The World Health Organization (WHO) on Thursday presented India the certificates declaring elimination of laws, maternal and neonatal tetanus, an official statement said.
The certificates were presented to the Health Minister J.P Nadda at an event organised here.
“India’s focused approach to making maternal and newborn care accessible to all and addressing health care equity more generally have made these remarkable successes possible. These victories are not only India’s but all of the humanity’s as the country accounts for approximately one-sixth of the world’s population,” said Poonam Khetrapal Singh, Regional Director, World Health Organization South-East Asia Region.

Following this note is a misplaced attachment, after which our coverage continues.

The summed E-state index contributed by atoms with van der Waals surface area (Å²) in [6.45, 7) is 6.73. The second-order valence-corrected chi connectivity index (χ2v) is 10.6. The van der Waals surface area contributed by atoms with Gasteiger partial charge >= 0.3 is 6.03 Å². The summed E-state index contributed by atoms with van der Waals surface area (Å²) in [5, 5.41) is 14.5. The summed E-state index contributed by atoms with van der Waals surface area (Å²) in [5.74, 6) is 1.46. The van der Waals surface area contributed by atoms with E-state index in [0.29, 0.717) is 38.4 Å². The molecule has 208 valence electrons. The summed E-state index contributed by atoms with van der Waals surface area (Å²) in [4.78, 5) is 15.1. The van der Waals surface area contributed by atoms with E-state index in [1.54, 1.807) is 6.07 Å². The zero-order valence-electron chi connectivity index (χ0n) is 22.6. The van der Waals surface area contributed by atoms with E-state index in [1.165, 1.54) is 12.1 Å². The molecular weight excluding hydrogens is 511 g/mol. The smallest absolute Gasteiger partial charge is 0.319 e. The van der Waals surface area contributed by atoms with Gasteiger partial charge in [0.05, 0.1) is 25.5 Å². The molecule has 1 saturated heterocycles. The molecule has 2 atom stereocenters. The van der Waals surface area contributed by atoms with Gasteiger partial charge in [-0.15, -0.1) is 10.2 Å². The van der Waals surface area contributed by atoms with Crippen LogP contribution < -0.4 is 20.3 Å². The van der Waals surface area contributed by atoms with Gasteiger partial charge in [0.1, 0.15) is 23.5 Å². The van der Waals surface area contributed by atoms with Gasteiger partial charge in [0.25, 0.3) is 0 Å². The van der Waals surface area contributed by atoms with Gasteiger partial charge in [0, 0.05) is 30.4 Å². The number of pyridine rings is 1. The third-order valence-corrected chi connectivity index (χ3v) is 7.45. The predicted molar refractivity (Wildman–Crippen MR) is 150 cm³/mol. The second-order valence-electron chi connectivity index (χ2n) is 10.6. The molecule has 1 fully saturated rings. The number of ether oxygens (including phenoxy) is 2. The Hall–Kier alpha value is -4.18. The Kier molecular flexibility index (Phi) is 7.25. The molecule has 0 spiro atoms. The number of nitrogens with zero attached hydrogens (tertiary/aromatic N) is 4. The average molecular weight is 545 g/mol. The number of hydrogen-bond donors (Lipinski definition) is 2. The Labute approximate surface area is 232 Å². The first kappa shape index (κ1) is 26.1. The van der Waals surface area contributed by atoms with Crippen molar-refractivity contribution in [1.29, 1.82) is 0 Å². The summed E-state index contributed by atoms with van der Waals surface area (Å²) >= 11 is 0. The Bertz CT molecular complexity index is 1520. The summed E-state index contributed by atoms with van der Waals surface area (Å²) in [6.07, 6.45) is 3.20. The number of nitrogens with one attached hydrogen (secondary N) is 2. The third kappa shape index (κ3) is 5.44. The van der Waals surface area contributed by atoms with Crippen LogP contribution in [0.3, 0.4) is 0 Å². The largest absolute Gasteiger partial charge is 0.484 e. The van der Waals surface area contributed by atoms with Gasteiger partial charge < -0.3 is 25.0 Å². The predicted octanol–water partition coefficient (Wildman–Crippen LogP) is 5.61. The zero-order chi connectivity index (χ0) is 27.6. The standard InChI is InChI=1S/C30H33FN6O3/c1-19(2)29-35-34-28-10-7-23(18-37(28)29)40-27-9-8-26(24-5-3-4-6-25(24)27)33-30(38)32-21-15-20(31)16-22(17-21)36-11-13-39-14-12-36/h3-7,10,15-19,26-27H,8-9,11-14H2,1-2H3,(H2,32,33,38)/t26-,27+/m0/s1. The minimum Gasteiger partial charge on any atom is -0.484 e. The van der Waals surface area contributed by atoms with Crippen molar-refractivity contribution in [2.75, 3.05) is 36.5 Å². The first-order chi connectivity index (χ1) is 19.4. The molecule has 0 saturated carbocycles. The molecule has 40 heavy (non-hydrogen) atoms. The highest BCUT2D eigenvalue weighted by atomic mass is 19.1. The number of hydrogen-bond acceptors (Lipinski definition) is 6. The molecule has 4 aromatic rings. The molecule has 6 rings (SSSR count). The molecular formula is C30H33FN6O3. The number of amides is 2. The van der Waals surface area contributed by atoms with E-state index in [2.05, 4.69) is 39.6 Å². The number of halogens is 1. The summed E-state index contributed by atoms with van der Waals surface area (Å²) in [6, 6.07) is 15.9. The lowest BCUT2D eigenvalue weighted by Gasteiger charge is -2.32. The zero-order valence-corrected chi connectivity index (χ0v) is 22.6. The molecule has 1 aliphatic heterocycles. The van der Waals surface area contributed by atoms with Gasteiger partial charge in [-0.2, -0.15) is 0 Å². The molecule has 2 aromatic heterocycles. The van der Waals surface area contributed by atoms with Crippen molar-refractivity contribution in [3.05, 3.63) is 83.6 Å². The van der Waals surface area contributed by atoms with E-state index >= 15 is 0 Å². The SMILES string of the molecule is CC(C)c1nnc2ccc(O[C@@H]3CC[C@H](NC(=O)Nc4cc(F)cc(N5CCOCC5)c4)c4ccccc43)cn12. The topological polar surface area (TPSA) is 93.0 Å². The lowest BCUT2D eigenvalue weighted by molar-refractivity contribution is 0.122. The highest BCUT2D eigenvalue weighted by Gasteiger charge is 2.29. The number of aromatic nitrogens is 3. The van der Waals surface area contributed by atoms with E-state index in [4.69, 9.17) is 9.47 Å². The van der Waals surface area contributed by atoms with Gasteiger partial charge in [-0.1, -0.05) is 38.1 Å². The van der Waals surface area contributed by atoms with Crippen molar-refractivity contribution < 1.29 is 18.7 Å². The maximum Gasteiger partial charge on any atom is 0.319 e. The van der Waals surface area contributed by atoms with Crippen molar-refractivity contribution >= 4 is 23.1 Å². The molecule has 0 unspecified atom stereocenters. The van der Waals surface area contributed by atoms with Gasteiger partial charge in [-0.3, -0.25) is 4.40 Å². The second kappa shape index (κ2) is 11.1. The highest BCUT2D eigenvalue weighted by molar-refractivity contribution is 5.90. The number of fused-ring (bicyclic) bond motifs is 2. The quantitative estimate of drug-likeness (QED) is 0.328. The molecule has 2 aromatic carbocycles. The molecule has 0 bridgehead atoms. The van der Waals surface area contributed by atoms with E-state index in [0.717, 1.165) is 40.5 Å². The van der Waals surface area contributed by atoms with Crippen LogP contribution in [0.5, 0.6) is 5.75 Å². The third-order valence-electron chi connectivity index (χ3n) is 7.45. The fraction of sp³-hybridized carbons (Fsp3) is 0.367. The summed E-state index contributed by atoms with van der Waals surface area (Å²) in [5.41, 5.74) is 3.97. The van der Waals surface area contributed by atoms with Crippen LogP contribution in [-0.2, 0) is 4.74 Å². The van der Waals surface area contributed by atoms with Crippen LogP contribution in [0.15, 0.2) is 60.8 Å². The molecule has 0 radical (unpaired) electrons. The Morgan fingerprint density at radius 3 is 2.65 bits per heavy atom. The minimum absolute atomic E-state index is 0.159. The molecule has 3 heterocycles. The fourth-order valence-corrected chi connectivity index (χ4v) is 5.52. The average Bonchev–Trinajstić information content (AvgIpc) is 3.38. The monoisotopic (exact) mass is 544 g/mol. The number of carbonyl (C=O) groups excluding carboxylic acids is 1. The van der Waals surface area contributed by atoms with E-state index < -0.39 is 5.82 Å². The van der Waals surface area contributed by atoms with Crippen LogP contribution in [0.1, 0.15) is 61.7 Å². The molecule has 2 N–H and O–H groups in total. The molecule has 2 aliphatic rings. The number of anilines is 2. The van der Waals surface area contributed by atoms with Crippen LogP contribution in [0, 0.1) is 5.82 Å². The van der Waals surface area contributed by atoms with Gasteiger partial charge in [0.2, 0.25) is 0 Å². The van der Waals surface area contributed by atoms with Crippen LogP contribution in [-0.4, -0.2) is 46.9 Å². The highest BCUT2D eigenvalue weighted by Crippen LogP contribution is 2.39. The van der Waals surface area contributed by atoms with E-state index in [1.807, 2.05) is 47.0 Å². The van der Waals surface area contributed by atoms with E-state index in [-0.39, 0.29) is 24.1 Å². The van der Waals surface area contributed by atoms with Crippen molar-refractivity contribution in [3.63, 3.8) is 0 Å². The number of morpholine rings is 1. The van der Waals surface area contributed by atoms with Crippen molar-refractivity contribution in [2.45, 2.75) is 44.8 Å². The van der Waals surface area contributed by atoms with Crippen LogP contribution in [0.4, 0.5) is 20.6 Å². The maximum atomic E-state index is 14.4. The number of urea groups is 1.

In May this year, WHO certified India yaws-free after a team of experts verified interruption of disease transmission in the country.
India gained the tag of neonatal and maternal tetanus-free country in 2015.
Khetrapal said both laws and maternal and neonatal tetanus eliminations were achieved using the existing health system and health workforce.
“Sustained political commitment, clear policies, unified strategies, close supervision and monitoring tireless efforts of the frontline workers and invaluable support of partners, particularly for MNTE, were the key factors for these public health feats,” added Khetrapal.
Yaws is a chronic bacterial infection that affects the skin, bones, and cartilages.